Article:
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CROSSTOWN TRAFFIC: The red route shows one answer to the warm-up problem. The yellow route shows the slowest path that covers the same distance. But what is the fastest way to visit every intersection?
Click for full-size image Image: CORNELIA BLIK
Consider a square grid in which six north-south streets, separated by gaps of 10 miles each, are elevated above six east-west streets laid out in a similar fashion. Entrance and exit ramps connect the streets at every intersection. Because there are no traffic lights, switching from a north-south street to an east-west street (and vice versa) takes essentially zero time. The grid has very little traffic, but the local police patrol very carefully for speeders.
The speed limits follow an unusual pattern. The limit is 10 miles per hour for the southernmost east-west street, 20 miles per hour for the east-west street immediately to the north, and so on. (Therefore, the limit for the northernmost east-west street is 60 miles per hour.) Similarly, the speed limits for the north-south streets range from 10 miles per hour for the westernmost to 60 miles per hour for the easternmost. Let's label the intersections using their column and row numbers: the southwestern corner of the grid is (1,1), the southeastern corner is (6,1), the northwestern corner is (1,6), and so on. As a warm-up problem, can you determine the fastest legal way to get from (1,1) to (6,3)?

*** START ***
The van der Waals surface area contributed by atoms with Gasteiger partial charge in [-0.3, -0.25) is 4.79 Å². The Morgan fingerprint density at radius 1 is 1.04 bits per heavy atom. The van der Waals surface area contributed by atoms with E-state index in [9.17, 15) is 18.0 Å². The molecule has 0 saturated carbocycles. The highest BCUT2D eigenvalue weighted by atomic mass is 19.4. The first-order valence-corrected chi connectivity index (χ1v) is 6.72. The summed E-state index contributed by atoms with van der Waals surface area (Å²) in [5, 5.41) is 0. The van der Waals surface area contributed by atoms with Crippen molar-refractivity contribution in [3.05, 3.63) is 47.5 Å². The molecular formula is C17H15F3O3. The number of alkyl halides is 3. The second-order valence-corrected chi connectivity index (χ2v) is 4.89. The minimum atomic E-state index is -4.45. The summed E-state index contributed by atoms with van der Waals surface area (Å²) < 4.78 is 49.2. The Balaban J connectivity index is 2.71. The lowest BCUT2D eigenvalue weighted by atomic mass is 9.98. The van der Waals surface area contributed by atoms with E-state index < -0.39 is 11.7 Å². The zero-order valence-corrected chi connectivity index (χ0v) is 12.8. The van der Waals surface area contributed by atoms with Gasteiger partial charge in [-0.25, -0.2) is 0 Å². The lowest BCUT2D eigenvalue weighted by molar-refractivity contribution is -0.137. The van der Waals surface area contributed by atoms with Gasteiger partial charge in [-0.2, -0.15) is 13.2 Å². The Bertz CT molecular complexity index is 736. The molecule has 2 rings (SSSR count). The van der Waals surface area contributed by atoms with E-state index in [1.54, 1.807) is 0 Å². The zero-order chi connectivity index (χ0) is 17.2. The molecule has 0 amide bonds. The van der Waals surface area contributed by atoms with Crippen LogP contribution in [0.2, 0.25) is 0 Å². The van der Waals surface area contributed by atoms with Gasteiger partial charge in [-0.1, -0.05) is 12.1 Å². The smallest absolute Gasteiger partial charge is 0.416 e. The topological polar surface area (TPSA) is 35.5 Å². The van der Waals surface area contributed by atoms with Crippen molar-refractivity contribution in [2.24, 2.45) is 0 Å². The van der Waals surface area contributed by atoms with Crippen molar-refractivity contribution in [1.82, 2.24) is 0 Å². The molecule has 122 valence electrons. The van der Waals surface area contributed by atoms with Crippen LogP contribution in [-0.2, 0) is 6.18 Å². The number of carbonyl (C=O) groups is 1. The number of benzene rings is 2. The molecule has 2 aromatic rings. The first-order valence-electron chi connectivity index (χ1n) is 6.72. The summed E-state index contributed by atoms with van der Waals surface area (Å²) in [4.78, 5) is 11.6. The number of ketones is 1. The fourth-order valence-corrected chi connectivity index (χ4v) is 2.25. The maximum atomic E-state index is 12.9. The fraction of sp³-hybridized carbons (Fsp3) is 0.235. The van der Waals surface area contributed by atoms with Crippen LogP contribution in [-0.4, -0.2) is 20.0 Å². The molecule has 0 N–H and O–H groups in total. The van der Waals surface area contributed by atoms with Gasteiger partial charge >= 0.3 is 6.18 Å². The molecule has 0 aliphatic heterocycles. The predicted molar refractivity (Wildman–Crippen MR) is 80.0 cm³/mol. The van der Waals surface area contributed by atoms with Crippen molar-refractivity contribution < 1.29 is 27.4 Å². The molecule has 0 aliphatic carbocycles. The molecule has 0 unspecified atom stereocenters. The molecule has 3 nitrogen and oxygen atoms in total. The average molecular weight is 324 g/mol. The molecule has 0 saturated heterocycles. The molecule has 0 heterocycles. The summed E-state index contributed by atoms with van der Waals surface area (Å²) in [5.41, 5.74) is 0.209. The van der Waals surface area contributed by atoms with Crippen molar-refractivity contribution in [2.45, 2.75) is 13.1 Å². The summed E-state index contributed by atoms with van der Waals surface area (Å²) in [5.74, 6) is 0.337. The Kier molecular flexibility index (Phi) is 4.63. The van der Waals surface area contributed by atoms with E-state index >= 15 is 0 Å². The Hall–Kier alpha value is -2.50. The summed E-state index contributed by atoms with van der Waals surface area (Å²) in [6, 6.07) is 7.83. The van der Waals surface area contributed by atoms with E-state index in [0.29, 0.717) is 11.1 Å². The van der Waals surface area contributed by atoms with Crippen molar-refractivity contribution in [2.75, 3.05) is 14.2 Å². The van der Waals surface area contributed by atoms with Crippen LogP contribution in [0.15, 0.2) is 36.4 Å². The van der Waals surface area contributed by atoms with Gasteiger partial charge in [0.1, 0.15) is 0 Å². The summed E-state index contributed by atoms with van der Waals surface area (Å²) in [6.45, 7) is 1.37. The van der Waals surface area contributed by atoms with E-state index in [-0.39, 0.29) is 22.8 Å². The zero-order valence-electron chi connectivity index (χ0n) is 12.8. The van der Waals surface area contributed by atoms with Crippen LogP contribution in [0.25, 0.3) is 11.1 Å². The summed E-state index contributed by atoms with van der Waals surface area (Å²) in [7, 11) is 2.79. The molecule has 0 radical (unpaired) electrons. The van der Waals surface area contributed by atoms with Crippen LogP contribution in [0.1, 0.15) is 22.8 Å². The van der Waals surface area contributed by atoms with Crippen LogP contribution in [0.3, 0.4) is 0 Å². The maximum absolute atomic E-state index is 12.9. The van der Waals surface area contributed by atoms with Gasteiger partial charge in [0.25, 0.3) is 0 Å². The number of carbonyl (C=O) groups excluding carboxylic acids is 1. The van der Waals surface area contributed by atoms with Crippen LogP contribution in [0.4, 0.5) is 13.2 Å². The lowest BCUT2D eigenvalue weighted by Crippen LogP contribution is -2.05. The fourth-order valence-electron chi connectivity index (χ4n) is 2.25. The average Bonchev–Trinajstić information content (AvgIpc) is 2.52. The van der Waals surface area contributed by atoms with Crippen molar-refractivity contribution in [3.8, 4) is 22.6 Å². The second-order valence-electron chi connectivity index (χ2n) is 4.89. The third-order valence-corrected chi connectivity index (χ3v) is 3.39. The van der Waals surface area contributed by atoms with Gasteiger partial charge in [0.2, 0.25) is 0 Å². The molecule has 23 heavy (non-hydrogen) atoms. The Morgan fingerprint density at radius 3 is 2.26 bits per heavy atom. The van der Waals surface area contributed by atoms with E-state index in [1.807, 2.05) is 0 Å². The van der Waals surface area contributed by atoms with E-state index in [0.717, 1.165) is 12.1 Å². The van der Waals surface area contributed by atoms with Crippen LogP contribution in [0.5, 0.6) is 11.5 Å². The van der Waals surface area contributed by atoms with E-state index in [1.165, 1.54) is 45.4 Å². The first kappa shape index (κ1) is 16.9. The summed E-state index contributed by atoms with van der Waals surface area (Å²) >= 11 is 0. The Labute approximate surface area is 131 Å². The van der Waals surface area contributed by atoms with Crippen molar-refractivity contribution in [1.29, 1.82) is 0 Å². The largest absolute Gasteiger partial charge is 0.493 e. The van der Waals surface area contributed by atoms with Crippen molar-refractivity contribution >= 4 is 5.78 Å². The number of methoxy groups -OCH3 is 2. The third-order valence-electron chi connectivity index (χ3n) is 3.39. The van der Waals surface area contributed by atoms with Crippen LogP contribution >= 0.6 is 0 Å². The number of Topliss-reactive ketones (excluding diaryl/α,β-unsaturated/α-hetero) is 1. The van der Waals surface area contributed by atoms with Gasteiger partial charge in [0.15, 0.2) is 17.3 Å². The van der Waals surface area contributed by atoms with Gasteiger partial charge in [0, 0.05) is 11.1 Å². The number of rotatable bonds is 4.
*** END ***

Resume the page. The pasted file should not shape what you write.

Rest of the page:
This article was originally published with the title Grid Speed.